10 books about drought: A reading list for parched Southern Californians

by Jessica on September 17, 2015

Quench your thirst with these drought picks written by our President, Allison Hill!
The full article is below but you can also see it HERE.

Summer may be almost over but the heat and the drought continue with no sign yet of the much anticipated El Niño. The headlines and sound bites offer only a drop in the bucket when it comes to understanding our serious drought, so here’s my list of required drought-related reading.

CONSERVATION

SoCal residents talk about conservation now the way we used to obsess about secret routes and beating traffic: Astroturf lawns. Buckets for rain water. The dirty car pledge (LAWaterkeeper.org). But for more specific tips than the “Serious Drought, Save Water” signs on the freeway, check out “The Water-Wise Home: How to Conserve, Capture, and Reuse Water in Your Home and Landscape” or“Water: Use Less — Save More: 100 Water-Saving Tips for the Home.” Both are great practical guides for adults, and for children I recommend: “Why Should I Save Water?”

HOW WATER SYSTEMS WORK

For a better understanding of how our modern urban water systems even work (How does water get to our faucet?!), “Water 4.0: The Past, Present, and Future of the World’s Most Vital Resource” is a thorough explanation from one of California’s own: Berkeley professor and co-director of the Berkeley Water Center, David Sedlak.

HISTORY AND POLITICS

When “Cadillac Desert” was published, The Washington Post said, “ ‘Cadillac Desert’ is timely and of national importance. Hurry up and read this book.”

That was 1993. This oldie but goodie, still relevant today, is a beautifully written and researched book that discusses the economics, politics, and ecology of water in the American West.

Like many SoCal residents my knowledge of L.A.’s history with water derived mainly from the film “Chinatown” until I read this next book. “Water to the Angels: William Mulholland, His Monumental Aqueduct, and the Rise of Los Angeles” is the amazing true story behind how Mulholland brought water to L.A. Like “Chinatown,” it’s a powerful tale of greed, secrets and lies.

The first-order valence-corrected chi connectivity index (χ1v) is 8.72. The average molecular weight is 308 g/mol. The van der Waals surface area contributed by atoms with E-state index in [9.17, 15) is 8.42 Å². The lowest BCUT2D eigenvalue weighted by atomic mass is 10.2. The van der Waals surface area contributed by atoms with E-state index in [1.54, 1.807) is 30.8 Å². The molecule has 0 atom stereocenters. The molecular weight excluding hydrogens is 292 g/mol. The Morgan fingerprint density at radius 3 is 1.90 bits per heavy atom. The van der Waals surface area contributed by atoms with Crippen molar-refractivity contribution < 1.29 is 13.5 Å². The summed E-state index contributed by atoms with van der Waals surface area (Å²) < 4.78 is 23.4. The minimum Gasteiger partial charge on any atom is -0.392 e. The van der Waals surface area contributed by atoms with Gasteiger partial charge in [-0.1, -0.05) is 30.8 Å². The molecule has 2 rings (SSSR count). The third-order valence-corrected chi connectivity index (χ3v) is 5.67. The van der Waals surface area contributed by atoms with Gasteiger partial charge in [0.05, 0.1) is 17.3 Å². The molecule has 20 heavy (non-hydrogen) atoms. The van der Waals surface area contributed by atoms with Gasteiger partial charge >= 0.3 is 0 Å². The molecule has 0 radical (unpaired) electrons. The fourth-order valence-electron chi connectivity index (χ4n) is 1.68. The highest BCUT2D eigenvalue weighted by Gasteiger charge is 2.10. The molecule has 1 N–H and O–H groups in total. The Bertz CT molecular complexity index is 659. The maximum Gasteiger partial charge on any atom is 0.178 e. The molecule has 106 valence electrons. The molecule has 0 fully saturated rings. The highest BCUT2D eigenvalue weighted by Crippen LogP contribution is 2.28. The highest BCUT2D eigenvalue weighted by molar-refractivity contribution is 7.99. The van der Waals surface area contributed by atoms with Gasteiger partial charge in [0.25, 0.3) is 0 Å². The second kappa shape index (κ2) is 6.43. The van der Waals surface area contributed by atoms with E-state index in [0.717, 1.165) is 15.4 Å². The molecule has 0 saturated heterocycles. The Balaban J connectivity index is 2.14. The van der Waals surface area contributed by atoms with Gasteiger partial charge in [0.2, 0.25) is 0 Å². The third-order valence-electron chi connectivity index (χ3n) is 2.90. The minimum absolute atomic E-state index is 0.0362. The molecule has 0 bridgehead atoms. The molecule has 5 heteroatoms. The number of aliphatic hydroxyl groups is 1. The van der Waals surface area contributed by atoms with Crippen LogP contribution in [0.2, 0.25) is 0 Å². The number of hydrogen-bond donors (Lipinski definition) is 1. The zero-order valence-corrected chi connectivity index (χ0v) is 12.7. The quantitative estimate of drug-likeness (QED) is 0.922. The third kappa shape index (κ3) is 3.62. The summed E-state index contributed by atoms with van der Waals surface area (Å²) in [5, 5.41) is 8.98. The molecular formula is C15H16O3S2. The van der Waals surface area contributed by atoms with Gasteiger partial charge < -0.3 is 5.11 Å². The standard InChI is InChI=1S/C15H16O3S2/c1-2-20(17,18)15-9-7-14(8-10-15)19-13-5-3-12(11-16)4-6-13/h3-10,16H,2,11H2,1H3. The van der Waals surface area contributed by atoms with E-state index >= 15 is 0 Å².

DYSTOPIAN FICTION

And if you can’t handle the truth, or prefer to wash your truth down with a little fiction, there are some great drought-inspired cautionary tales and water war dystopian novels that will definitely inspire you to reduce your showers to five minutes:

J.G. Ballard, the author known for “dystopian modernity,” first published “The Burning World,”later renamed “The Drought,” in 1964. Typical of Ballard, the story is thoroughly original but still depicts a scene that is a little too close for comfort: a global drought, brought on by industrial waste, has brought the world to the brink of disaster.

“Memory of Water” is a similar concept — global warming, brought on by industrial waste, has brought the world to the brink of disaster. But this is a more lyrical approach: As wars are waged over water, 17-year-old Noria Kaitio is following in her father’s footsteps to become a tea master and keeper of the hidden water sources. Emmi Itäranta manages a rarity: a dystopian novel with hope.

Then there’s this summer’s “The Water Knife,” the much anticipated, dystopian drought thriller that was one of the buzz books at this year’s BookExpo America.

Water is the new oil as rain evaporates before it hits the ground and the rich are defined by their access to water. Edgy and cinematic, with three fascinating characters, a lot of violence, and an ending you won’t soon forget.

DUSTY WESTERN

And if you long for a simpler time when severe drought/climate change was simply “a long dry spell,” then I recommend the Texas classic, “The Time it Never Rained.”

Written by one of the great western writers, with 40 novels to his credit, Elmer Kelton tells the story of a drought that devastates a small Texas town in the 1950s and the rancher who rages against it — a true man vs. nature conflict.

Allison K Hill is president and chief executive officer of Vroman’s Bookstore in Pasadena and Book Soup in West Hollywood, and a contributor to The Huffington Post book section. Reach Hill through her website, www.AllisonKHill.com, or follow her at readingalovestory.tumblr.com.